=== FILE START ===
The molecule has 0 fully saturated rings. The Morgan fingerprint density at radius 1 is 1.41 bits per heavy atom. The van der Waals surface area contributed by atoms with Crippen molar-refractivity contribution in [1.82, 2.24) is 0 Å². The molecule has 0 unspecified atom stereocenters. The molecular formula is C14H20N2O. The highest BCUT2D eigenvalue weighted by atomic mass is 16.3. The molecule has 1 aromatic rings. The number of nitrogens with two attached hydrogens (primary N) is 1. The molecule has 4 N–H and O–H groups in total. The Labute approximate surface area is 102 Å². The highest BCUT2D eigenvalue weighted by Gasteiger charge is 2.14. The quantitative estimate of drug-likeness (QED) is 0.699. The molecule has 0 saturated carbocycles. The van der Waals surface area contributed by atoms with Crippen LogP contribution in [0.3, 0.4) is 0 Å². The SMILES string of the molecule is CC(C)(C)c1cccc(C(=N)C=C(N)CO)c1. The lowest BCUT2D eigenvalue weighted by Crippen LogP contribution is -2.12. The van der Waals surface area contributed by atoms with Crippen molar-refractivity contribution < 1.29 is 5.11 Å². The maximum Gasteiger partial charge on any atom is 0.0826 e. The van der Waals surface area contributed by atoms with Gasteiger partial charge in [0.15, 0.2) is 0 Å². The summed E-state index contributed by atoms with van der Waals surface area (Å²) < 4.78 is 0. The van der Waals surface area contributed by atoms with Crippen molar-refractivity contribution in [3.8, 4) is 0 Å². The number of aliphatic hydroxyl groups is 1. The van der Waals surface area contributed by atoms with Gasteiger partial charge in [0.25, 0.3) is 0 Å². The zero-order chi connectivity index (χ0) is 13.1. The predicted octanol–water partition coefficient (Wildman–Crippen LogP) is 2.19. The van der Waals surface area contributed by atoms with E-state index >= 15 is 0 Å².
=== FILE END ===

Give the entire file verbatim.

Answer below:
The molecule has 0 fully saturated rings. The Morgan fingerprint density at radius 1 is 1.41 bits per heavy atom. The van der Waals surface area contributed by atoms with Crippen molar-refractivity contribution in [1.82, 2.24) is 0 Å². The molecule has 0 unspecified atom stereocenters. The molecular formula is C14H20N2O. The highest BCUT2D eigenvalue weighted by atomic mass is 16.3. The molecule has 1 aromatic rings. The number of nitrogens with two attached hydrogens (primary N) is 1. The molecule has 4 N–H and O–H groups in total. The Labute approximate surface area is 102 Å². The highest BCUT2D eigenvalue weighted by Gasteiger charge is 2.14. The quantitative estimate of drug-likeness (QED) is 0.699. The molecule has 0 saturated carbocycles. The van der Waals surface area contributed by atoms with Crippen LogP contribution in [0.3, 0.4) is 0 Å². The SMILES string of the molecule is CC(C)(C)c1cccc(C(=N)C=C(N)CO)c1. The lowest BCUT2D eigenvalue weighted by Crippen LogP contribution is -2.12. The van der Waals surface area contributed by atoms with Crippen molar-refractivity contribution < 1.29 is 5.11 Å². The maximum Gasteiger partial charge on any atom is 0.0826 e. The van der Waals surface area contributed by atoms with Gasteiger partial charge in [0.15, 0.2) is 0 Å². The summed E-state index contributed by atoms with van der Waals surface area (Å²) < 4.78 is 0. The van der Waals surface area contributed by atoms with Crippen molar-refractivity contribution in [3.8, 4) is 0 Å². The number of aliphatic hydroxyl groups is 1. The van der Waals surface area contributed by atoms with Gasteiger partial charge in [0.25, 0.3) is 0 Å². The zero-order chi connectivity index (χ0) is 13.1. The predicted octanol–water partition coefficient (Wildman–Crippen LogP) is 2.19. The van der Waals surface area contributed by atoms with E-state index >= 15 is 0 Å².